I’m over it. I’m sick of it. Back in the day when you died in a first-person shooter, it was your fault. You fucked up. You used the wrong gun or you didn’t dodge attacks or you ran out of ammo.

Now the focus is on skill trees and leveling up. Spend an hour doing a certain action and now your character is better. To me, this is filler content. Ever since games like Skyrim and Fallout 3 have become popular, people seem to rate a game on how long it takes to play through rather than what that content actually is.

Farcry 3 is a great example of what I’m talking about when it comes to filler content. In the game, you start with the ability to only equip one weapon. To equip more you must hunt various enemies. You also have to do this to hold more ammo, grenades, Molotov cocktails and even money. It made some sense for the protagonist to need to learn and improve himself, but it always feels you have to do spend a good chunk of the game focusing on just farming and leveling up rather than enjoying the game.

Focused content is better than just pure content for the sake of content. Shooters such as F.E.A.R., Spec Ops: The Line and Max Payne might only be eight or so hours long, but every level feels like it’s been crafted. The story moments are engaging and the character’s progression feels natural.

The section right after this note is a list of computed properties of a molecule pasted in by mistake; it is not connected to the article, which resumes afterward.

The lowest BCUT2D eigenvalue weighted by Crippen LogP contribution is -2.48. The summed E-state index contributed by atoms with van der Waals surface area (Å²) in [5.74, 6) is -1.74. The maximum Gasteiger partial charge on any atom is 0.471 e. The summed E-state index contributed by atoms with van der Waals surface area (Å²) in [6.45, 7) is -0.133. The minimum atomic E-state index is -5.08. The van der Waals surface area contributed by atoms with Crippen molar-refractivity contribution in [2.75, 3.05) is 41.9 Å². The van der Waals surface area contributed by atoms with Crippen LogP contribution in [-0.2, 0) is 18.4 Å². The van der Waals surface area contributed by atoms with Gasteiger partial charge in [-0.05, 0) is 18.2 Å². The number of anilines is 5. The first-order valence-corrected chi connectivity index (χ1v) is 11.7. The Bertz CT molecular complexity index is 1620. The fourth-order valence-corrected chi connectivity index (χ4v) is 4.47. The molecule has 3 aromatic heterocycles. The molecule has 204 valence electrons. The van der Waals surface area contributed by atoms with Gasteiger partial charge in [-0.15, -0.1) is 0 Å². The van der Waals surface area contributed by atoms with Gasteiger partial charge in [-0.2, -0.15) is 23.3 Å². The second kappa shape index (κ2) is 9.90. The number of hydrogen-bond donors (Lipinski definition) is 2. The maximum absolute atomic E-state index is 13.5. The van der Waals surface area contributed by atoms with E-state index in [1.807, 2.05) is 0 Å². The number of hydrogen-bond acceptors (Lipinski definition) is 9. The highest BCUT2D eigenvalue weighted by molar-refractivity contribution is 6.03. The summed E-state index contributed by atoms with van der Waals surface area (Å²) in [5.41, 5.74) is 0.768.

RPG elements can work if it has a purpose. I feel this year’s Prey is a good example of this. The character you play as is a scientist and uses NeuroMods to improve there own abilities. The difference for me is the progression feels natural. There is no need to farm enemies or jobs over and over again to progress through the game itself. Yes, exploration is encouraged and advantageous, but not to a degree where you’re spending hours to level up.

In short:

fuck this shit.png


Your Writer